Depression is characterized by sadness, loss of interest or pleasure, feelings of guilt or low self-worth, disturbed sleep or appetite, tiredness, and poor concentration. People with depression may also have multiple physical complaints with no apparent physical cause. Depression can be long-lasting or recurrent, substantially impairing people’s ability to function at work or school and to cope with daily life. At its most severe, depression can lead to suicide.
It typically consists of both manic and depressive episodes separated by periods of normal mood. Manic episodes involve elevated or irritable mood, over-activity, rapid speech, inflated self-esteem and a decreased need for sleep. People who have manic attacks but do not experience depressive episodes are also classified as having bipolar disorder.
Psychoses, including schizophrenia, are characterized by distortions in thinking, perception, emotions, language, sense of self and behaviour. Common psychotic experiences include hallucinations (hearing, seeing or feeling things that are not there) and delusions (fixed false beliefs or suspicions that are firmly held even when there is evidence to the contrary). The disorder can make it difficult for people affected to work or study normally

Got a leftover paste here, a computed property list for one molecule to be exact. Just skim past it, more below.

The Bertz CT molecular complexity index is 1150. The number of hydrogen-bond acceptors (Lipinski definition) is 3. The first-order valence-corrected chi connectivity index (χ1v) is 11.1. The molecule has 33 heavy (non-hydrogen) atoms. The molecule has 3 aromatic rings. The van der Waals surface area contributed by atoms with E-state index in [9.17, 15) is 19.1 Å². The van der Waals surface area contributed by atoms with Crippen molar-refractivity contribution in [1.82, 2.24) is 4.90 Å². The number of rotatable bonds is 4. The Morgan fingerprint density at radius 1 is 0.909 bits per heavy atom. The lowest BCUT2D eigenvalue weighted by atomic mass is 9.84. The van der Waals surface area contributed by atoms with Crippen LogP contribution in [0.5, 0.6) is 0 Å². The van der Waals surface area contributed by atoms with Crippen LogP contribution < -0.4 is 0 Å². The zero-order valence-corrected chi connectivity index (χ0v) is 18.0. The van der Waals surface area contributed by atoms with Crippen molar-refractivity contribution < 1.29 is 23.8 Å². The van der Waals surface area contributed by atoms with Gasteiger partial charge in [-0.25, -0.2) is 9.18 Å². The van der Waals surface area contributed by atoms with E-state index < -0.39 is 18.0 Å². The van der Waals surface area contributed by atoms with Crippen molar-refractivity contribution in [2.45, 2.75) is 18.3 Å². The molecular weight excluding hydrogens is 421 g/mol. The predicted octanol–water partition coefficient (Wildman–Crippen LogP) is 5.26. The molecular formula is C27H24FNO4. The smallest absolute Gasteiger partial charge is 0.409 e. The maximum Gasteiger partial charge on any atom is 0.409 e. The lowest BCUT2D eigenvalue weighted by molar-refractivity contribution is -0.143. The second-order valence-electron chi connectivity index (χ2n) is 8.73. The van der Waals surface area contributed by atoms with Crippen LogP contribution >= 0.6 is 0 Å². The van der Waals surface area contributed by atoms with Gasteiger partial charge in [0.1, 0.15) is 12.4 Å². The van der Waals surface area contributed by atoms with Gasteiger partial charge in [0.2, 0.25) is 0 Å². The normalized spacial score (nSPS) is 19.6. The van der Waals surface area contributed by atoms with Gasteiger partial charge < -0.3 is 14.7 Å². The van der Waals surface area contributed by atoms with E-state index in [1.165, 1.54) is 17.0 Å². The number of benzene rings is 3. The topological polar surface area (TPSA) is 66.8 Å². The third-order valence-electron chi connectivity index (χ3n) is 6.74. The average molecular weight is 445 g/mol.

Dementia is usually of a chronic or progressive nature in which there is deterioration in cognitive function (i.e. the ability to process thought) beyond what might be expected from normal ageing. It affects memory, thinking, orientation, comprehension, calculation, learning capacity, language, and judgement. The impairment in cognitive function is commonly accompanied, and occasionally preceded, by deterioration in emotional control, social behaviour, or motivation. Dementia is caused by a variety of diseases and injuries that affect the brain, such as Alzheimer's disease or stroke.
Developmental disorder is an umbrella term covering intellectual disability and pervasive developmental disorders including autism. Developmental disorders usually have a childhood onset but tend to persist into adulthood, causing impairment or delay in functions related to the central nervous system maturation. They generally follow a steady course rather than the periods of remissions and relapses that characterize many mental disorders. Symptoms of pervasive developmental disorders, such as autism, include impaired social behaviour, communication and language, and a narrow range of interests and activities that are both unique to the individual and are carried out repetitively. Developmental disorders often originate in infancy or early childhood. People with these disorders occasionally display some degree of intellectual disability.